Bioengineers develop highly elastic biomaterial for better wound healing

July 2, 2015
Elastic gel to heal wounds
Bioengineers have developed a new protein-based gel that, when exposed to light, mimics many of the properties of elastic tissue, such as skin and blood vessels. Credit: Courtesy of Nasim Annabi, Brigham and Women's Hospital.

A team of bioengineers at Brigham and Women's Hospital (BWH), led by Ali Khademhosseini, PhD, and Nasim Annabi, PhD, of the Biomedical Engineering Division, has developed a new protein-based gel that, when exposed to light, mimics many of the properties of elastic tissue, such as skin and blood vessels. In a paper published in Advanced Functional Materials, the research team reports on the new material's key properties, many of which can be finely tuned, and on the results of using the material in preclinical models of wound healing.

"We are very interested in engineering strong, from proteins because so many of the tissues within the human body are elastic. If we want to use biomaterials to regenerate those tissues, we need elasticity and flexibility," said Annabi, a co-senior author of the study. "Our hydrogel is very flexible, made from a biocompatible polypeptide and can be activated using light."

"Hydrogels - jelly-like that can mimic the properties of human tissue - are widely used in biomedicine, but currently available materials have limitations. Some synthetic gels degrade into toxic chemicals over time, and some natural gels are not strong enough to withstand the flow of arterial blood through them," said Khademhosseini.

The new material, known as a photocrosslinkable elastin-like polypeptide-based (ELP) hydrogel, offers several benefits. This elastic hydrogel is formed by using a light-activated polypeptide. When exposed to light, strong bonds form between the molecules of the gel, providing mechanical stability without the need for any chemical modifiers to be added to the material.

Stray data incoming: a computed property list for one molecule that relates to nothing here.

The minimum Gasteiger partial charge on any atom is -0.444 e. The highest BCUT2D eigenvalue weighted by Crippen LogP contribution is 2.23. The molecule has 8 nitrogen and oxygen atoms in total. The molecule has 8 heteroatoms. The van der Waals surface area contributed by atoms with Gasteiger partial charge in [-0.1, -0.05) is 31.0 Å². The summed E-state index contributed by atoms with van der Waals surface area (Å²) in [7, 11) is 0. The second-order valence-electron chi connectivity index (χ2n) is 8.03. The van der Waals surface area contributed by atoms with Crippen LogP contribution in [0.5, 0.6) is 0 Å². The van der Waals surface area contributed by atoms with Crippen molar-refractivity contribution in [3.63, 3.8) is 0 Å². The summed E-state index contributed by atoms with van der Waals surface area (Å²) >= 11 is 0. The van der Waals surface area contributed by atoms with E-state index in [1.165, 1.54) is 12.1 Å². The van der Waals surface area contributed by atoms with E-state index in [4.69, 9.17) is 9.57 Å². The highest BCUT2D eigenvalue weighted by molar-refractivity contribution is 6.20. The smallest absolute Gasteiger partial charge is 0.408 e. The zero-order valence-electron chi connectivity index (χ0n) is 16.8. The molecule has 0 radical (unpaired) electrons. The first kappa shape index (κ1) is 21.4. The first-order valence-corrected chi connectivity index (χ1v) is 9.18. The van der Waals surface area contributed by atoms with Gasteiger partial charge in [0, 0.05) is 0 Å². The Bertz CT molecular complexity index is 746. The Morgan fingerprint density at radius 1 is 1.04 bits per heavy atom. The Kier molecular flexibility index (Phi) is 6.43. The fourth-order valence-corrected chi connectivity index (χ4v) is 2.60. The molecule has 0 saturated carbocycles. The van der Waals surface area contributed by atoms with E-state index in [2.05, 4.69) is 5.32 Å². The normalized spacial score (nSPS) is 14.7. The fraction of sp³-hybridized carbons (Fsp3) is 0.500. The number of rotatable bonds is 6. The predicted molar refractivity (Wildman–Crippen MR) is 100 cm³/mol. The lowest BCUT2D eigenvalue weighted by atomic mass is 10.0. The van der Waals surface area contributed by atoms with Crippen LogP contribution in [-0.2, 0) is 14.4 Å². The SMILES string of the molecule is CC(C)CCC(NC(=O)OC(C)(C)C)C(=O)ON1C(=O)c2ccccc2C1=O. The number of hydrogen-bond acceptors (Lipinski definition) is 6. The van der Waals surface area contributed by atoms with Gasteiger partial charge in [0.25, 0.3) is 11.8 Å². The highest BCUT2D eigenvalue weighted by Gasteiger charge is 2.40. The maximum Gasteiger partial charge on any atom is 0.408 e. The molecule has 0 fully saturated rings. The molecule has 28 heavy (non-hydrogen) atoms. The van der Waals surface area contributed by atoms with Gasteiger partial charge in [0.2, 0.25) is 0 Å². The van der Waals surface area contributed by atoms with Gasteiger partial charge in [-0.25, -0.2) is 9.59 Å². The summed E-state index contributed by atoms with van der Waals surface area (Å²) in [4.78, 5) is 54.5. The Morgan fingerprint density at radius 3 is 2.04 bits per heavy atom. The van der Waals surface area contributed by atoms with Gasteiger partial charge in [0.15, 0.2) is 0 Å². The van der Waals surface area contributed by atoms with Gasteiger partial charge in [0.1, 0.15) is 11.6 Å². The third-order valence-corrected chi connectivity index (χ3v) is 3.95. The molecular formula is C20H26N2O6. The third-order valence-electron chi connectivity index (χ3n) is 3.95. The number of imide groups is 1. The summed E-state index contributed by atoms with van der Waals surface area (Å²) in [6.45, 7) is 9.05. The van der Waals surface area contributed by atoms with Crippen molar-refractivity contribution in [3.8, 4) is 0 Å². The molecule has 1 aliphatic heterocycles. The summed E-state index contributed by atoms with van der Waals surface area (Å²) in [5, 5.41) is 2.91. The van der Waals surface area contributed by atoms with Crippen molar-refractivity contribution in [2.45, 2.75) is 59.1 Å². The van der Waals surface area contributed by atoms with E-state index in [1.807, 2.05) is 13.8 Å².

The team reports that ELP hydrogel can be digested overtime by naturally-occurring enzymes and does not appear to have toxic effects when tested with living cells in the lab. The team also found that they could control how much the material swelled as well its strength, finding that the ELP hydrogel could withstand more stretching than experienced by arterial tissue in the body.

"Our hydrogel has many applications: it could be used as a scaffold to grow cells or it can be incorporated with cells in a dish and then injected to stimulate tissue growth," said Annabi. "In addition, the material can be used as a sealant, sticking to the tissue at the site of injury and creating a barrier over a wound."

The researchers found that it was possible to combine the gel with silica nanoparticles - microscopic particles previously found to stop bleeding - to develop an even more powerful barrier to promote .

"This could allow us to immediately stop bleeding with one treatment," said Annabi. "We see great potential for use in the clinic. Our method is simple, the material is biocompatible, and we hope to see it solve clinical problems in the future."

Further investigation in pre-clinical models will be needed to test the material's properties and safety before approval for use in humans.

Explore further: Bioengineers create rubber-like material bearing micropatterns for stronger, more elastic hearts

Related Stories

Injectable gel fills wounds and promotes tissue regeneration

June 8, 2015

Researchers from the UCLA Henry Samueli School of Engineering and Applied Science have developed an injectable hydrogel that helps skin wounds heal more quickly. The material creates an instant scaffold that allows new tissue ...

Building heart tissue that beats

March 18, 2014

When a heart gets damaged, such as during a major heart attack, there's no easy fix. But scientists working on a way to repair the vital organ have now engineered tissue that closely mimics natural heart muscle that beats, ...

Recommended for you

New X-ray spectroscopy explores hydrogen-generating catalyst

November 22, 2017

Using a newly developed technique, researchers from Japan, Germany and the U.S. have identified a key step in production of hydrogen gas by a bacterial enzyme. Understanding these reactions could be important in developing ...

0 comments

Please sign in to add a comment. Registration is free, and takes less than a minute. Read more

Click here to reset your password.
Sign in to get notified via email when new comments are made.